We are in the midst of a butter boom. One of the few upsides to this stupid year is that people are cooking at home with more regularity, and the knock-on effect is that butter sales are soaring. In the US, butter production has returned to levels last seen in 1943. This is brilliant news, because it gives us all an excuse to cook massively butter-heavy dishes again. It’s worth pointing out that none of these can even remotely be considered health food. But that’s by the by, because they are all very delicious.
Semolina gnocchi with butter, parmesan and sage
Rachel Roddy has a gnocchi recipe that doubles as an opportunity to gorge yourself silly on butter. The gnocchi itself is made with semolina, rather than potatoes, that is first enriched with butter and cheese before being baked in – that’s right – even more butter and cheese. “This is not a dish you see very often in trattorias,” Roddy writes, “but it is one that lives on in homes and deserves to be better known”.
Then, of course, there is murg makhani, or butter chicken. Discovered by accident by a Delhi restaurant after leftover chicken was mixed into a buttery tomato sauce, the dish has since become a classic. Gymkhana’s recipe for chicken butter masala is the perfect example, rich with ginger and chilli and thickened with almond paste. If you want to add even more butter, do as the Australians do and put a great big buttery pastry lid on top.
Extra-buttery mashed potatoes
There is some debate about the maximum amount of butter you can add to mashed potatoes. My mum, for example, would scrimp and use the merest sliver, but there are sites that recommend a whopping, Escoffier style 1:1 ratio of butter to potato. A happy middle ground can be reached thanks to Bon Appetit’s Dawn Perry, who uses 340g of butter for every 1.8kg of potatoes she cooks. With the addition of about 350ml (a cup and half) of whole milk, this is enough to make the spuds qualify as “extra buttery”.
Buttery onion soup
French onion soup is another sterling outlet for your surplus butter. The trick is to find the right recipe. While some will call for a mere smattering of the stuff – I’ve seen some recipes require just 50g per kilo of onions – the Epicurious recipe for buttery onion soup is another matter entirely. Scale it up and it would require close to 500g of butter per kilo of onions. As if you need to be told, this is quite rich.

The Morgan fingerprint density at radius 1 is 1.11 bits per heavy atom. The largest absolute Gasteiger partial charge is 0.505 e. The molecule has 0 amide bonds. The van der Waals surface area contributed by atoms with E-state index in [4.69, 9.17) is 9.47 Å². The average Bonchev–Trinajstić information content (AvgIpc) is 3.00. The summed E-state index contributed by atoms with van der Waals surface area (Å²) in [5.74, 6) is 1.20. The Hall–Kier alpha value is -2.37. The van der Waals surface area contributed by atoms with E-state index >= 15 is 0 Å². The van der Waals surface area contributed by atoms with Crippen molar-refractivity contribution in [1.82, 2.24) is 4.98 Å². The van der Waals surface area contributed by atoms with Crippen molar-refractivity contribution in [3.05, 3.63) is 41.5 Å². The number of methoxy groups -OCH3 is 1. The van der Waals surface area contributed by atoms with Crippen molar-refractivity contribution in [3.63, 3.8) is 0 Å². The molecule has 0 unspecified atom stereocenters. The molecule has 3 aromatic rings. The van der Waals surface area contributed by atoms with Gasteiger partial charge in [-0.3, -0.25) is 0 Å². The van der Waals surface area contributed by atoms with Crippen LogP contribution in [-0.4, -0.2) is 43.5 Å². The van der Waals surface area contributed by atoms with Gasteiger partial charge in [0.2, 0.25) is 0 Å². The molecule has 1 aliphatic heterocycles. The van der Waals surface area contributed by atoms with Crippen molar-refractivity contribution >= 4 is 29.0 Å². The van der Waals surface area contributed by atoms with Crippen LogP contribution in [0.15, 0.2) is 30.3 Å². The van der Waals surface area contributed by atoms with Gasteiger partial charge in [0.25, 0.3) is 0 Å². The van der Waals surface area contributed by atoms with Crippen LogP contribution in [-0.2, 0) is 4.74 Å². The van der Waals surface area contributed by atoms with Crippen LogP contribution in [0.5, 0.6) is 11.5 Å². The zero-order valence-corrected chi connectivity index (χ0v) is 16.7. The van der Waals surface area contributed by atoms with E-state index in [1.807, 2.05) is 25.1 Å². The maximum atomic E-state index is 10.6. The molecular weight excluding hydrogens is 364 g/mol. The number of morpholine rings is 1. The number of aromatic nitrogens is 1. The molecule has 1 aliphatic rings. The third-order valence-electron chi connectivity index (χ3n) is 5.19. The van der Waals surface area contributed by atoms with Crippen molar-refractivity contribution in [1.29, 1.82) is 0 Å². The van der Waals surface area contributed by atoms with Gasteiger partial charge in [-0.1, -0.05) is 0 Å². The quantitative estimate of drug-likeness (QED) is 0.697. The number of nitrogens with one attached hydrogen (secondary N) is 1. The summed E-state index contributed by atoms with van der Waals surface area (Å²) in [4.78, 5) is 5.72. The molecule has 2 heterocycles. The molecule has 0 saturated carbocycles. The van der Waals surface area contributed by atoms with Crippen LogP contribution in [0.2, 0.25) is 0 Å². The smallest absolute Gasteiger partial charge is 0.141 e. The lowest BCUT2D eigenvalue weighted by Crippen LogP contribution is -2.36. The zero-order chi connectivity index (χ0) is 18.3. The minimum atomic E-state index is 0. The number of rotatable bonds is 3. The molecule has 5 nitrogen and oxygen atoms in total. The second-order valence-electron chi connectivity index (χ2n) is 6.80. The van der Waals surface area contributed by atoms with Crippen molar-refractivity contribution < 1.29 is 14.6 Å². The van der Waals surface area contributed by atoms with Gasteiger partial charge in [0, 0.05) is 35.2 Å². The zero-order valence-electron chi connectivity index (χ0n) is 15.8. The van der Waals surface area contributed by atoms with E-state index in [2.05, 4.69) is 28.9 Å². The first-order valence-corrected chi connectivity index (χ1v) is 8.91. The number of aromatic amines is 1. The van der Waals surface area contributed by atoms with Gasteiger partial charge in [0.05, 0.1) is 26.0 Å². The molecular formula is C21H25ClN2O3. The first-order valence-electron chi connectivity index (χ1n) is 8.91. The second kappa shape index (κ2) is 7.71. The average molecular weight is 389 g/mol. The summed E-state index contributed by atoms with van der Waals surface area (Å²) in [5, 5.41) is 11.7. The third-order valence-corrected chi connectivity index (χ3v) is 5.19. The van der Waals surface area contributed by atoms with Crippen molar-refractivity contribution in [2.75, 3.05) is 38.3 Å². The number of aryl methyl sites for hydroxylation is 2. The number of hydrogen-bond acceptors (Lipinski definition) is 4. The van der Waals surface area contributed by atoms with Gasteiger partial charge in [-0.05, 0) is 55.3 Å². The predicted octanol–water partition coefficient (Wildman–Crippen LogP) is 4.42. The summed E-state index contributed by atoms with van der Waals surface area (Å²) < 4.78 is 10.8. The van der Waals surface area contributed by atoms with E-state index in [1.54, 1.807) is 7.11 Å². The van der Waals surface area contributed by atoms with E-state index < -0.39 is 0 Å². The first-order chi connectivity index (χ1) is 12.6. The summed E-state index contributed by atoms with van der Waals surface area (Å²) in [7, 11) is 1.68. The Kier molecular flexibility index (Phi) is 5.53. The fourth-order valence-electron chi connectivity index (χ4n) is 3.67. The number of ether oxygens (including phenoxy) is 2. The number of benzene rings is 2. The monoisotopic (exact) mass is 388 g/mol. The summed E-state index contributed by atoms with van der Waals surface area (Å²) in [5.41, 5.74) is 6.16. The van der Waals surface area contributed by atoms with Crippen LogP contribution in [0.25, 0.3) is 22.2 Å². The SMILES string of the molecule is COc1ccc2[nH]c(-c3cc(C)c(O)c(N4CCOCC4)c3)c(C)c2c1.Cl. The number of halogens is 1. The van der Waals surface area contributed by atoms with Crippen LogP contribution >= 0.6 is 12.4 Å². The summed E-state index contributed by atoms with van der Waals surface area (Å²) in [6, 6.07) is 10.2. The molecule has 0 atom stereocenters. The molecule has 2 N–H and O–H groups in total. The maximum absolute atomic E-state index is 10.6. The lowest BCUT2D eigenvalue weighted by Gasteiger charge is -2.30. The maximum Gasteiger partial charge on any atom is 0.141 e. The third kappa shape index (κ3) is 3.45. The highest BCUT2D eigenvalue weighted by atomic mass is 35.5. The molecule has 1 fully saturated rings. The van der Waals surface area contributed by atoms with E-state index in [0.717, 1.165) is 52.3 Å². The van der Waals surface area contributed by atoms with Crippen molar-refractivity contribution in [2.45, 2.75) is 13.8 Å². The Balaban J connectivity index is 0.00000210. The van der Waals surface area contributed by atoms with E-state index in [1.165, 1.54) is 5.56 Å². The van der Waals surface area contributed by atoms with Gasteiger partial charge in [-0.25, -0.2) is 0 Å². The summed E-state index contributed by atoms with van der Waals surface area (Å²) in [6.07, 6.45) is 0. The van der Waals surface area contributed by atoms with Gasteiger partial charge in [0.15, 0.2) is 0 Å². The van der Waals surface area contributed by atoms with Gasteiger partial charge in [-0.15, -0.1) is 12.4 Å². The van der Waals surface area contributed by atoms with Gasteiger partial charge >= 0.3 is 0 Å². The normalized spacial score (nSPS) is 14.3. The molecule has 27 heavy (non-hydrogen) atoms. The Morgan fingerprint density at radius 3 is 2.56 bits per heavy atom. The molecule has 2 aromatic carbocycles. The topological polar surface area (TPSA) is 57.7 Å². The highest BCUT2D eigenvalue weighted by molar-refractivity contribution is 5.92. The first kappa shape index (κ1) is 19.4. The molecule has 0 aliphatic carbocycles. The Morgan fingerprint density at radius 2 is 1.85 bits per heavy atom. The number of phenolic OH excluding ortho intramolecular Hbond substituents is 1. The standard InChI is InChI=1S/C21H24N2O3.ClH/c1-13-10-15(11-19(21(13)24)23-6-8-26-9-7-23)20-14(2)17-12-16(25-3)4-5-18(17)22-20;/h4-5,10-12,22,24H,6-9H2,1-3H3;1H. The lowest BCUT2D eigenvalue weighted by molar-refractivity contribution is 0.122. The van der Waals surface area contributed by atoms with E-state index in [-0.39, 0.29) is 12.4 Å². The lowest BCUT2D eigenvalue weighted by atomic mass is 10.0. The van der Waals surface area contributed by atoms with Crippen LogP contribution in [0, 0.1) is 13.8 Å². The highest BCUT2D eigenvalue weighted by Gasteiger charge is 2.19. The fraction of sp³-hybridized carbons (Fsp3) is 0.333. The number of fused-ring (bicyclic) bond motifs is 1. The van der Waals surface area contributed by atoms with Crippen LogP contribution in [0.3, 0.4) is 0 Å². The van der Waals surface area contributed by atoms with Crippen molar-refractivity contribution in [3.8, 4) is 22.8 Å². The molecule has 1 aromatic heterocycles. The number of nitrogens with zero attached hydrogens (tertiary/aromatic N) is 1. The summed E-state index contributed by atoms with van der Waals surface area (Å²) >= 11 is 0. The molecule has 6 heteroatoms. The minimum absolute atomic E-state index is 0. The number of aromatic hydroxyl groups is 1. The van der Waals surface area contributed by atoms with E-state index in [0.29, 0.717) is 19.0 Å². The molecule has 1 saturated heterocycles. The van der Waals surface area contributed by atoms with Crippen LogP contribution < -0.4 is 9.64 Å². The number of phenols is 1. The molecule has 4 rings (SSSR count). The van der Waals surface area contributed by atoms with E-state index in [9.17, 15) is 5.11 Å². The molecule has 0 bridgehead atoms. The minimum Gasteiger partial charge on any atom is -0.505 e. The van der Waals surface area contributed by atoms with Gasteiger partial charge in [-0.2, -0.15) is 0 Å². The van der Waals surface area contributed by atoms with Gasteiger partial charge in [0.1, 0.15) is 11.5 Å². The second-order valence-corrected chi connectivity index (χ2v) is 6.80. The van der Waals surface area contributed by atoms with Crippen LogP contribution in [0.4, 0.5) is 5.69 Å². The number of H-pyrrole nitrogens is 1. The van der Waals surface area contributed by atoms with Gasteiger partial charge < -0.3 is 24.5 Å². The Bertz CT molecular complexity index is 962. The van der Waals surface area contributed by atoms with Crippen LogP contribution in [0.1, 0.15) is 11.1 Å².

If the prospect of baking your own bread doesn’t fill you with terrifying flashbacks of the spring lockdown, then it might be a nice idea to try your hand at Dan Lepard’s brioche recipe. It’s extremely messy and nightmarishly difficult – he promises an exasperated “oh my goodness” moment in the middle of the butter addition phase – but if you persevere, the rewards are rich and decadent.
If you’d rather direct your butter mountain towards something more biscuity, Nigel Slater’s shortbread recipe seems like a decent enough outlet. Not only does he use a tremendous amount, he also browns it first. Heat your butter for five minutes until the colour changes, then return it to the fridge to harden and you’re left with something that, as Slater says, “brings all its sweetness to the fore”.
But perhaps the satisfying heft of shortbread is not for you. If you’d prefer something a little more delicate, but no less buttery, Martha Stewart’s sables should do the trick. Stewart says that the biscuits are “delicious plain, dipped in dark chocolate, or sandwiched with jam”. Best of all, the quantities in her recipe makes more than 100 biscuits.
Felicity Cloake’s perfect apple charlotte recipe uses a comparatively small amount of butter, but it’s important to note how the butter is used. Some of it, as you would expect, is used to cook the apples. The rest of it is melted, tipped into a baking tray and used to soak eight slices of bread to saturation point. Imagine.
German butter cake
And then there’s butterkuchen, perhaps my favourite recipe here. Served at weddings and funerals in north Germany, it is sometimes called Freud-und-Leid-Kuchen (joy and sorrow cake), and is made with a yeast dough. Once the dough is rolled out into a pan, you poke dozens of holes into it, then fill the holes with cubes of butter before cooking. Joy (butter!) and sorrow (probably a heart attack) await.
Hot buttered rum
Finally, if by some miracle you still have any butter left after all this – and you don’t fancy giving Nigella’s double-buttered toast a try – you should probably just tip it into some booze. Jamie Oliver’s recipe for hot buttered rum is a textbook example of the form. Spiced, sweetened, melted butter and a hard hit of alcohol. After the year we’ve all had, you deserve this.